Businessweek makes the declaration this week: Grid computing is going mainstream. No longer just the province of ineffable projects listening for peeps from the outer universe (see The SETI Institute’s page for info on one of the earliest and best known grid computing projects), it’s being used by organizations as varied as the U.S. Tennis Association, Axciom and brokerage Charles Schwab.
Getting a Grip on Grid Computing quotes a Forrester Research study of 149 large North American companies: 37 percent have set up grids and 30 percent are actively considering it. More compellingly, the story talks about the savings. C. Alex Dietz, Acxiom’s CIO, said he cut his annual data analysis expenses in half by switching from a single $2 million mainframe-style computer to a grid of cheap servers running the Linux operating system.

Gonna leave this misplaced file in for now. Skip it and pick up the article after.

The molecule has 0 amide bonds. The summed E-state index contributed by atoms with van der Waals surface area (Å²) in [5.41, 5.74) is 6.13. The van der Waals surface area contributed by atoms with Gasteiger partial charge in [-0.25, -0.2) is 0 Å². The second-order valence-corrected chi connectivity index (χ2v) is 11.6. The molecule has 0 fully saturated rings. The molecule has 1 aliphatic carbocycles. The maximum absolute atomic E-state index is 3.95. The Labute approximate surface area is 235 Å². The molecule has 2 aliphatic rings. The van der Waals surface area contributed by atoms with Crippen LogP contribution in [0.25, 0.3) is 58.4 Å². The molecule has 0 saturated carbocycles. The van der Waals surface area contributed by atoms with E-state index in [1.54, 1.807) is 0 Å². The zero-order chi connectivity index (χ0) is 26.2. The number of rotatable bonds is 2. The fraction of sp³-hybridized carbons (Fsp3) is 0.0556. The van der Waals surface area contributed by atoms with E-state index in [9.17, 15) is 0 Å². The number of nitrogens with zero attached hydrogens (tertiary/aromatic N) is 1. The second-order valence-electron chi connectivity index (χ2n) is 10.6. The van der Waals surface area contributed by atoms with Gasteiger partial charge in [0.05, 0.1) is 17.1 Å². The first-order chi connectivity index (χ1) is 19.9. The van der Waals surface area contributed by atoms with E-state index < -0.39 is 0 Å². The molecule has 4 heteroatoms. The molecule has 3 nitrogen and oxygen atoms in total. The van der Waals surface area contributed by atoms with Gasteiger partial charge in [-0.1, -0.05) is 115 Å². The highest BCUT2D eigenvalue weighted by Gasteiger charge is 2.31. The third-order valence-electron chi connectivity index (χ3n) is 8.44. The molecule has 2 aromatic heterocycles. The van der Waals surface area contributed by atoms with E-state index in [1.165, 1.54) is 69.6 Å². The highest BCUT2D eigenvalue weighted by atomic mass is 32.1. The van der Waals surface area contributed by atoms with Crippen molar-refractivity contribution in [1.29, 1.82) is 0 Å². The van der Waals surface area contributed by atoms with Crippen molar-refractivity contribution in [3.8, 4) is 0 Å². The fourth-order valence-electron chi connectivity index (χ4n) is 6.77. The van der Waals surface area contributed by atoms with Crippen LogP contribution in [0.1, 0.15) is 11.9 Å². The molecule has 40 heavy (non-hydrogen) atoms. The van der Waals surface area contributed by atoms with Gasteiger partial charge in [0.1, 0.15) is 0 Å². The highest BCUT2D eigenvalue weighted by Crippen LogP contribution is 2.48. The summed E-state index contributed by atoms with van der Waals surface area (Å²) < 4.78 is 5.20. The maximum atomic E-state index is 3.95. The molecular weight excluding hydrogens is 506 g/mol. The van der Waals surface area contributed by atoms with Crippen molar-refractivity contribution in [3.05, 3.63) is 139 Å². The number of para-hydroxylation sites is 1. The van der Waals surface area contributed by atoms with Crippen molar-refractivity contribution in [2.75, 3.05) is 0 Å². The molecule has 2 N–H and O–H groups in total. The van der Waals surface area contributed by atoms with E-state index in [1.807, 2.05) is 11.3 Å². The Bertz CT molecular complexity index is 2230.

The word of warning at the end, the very end: The technologies are immature, security must be improved and all the standards aren’t yet in place. But of course a visionary CEO might determine that the road to the bright and glorious future starts with steps into the immature unknown.
CIO has been writing about grid computing for a while now. In last May’s True Grid, we quote some practitioners and recount their experiences, offer questions to see if grid’s right for you, and link to other resources.